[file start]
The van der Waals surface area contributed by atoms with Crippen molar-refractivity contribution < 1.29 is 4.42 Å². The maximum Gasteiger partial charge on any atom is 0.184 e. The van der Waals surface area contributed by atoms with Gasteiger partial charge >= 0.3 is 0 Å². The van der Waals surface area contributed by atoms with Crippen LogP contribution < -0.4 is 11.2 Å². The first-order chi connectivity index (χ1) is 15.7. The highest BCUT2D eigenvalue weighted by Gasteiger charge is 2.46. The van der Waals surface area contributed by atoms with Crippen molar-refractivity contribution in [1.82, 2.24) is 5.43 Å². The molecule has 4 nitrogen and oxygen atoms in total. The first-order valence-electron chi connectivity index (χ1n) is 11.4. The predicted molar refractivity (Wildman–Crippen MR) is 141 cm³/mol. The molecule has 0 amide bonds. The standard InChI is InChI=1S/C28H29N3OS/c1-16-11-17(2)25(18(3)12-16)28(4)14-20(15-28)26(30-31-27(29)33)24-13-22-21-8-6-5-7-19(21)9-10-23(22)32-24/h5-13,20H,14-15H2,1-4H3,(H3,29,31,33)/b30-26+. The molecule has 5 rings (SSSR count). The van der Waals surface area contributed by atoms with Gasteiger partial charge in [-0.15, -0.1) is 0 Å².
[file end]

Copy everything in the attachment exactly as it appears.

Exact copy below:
The van der Waals surface area contributed by atoms with Crippen molar-refractivity contribution < 1.29 is 4.42 Å². The maximum Gasteiger partial charge on any atom is 0.184 e. The van der Waals surface area contributed by atoms with Gasteiger partial charge >= 0.3 is 0 Å². The van der Waals surface area contributed by atoms with Crippen LogP contribution < -0.4 is 11.2 Å². The first-order chi connectivity index (χ1) is 15.7. The highest BCUT2D eigenvalue weighted by Gasteiger charge is 2.46. The van der Waals surface area contributed by atoms with Crippen molar-refractivity contribution in [1.82, 2.24) is 5.43 Å². The molecule has 4 nitrogen and oxygen atoms in total. The first-order valence-electron chi connectivity index (χ1n) is 11.4. The predicted molar refractivity (Wildman–Crippen MR) is 141 cm³/mol. The molecule has 0 amide bonds. The standard InChI is InChI=1S/C28H29N3OS/c1-16-11-17(2)25(18(3)12-16)28(4)14-20(15-28)26(30-31-27(29)33)24-13-22-21-8-6-5-7-19(21)9-10-23(22)32-24/h5-13,20H,14-15H2,1-4H3,(H3,29,31,33)/b30-26+. The molecule has 5 rings (SSSR count). The van der Waals surface area contributed by atoms with Gasteiger partial charge in [-0.15, -0.1) is 0 Å².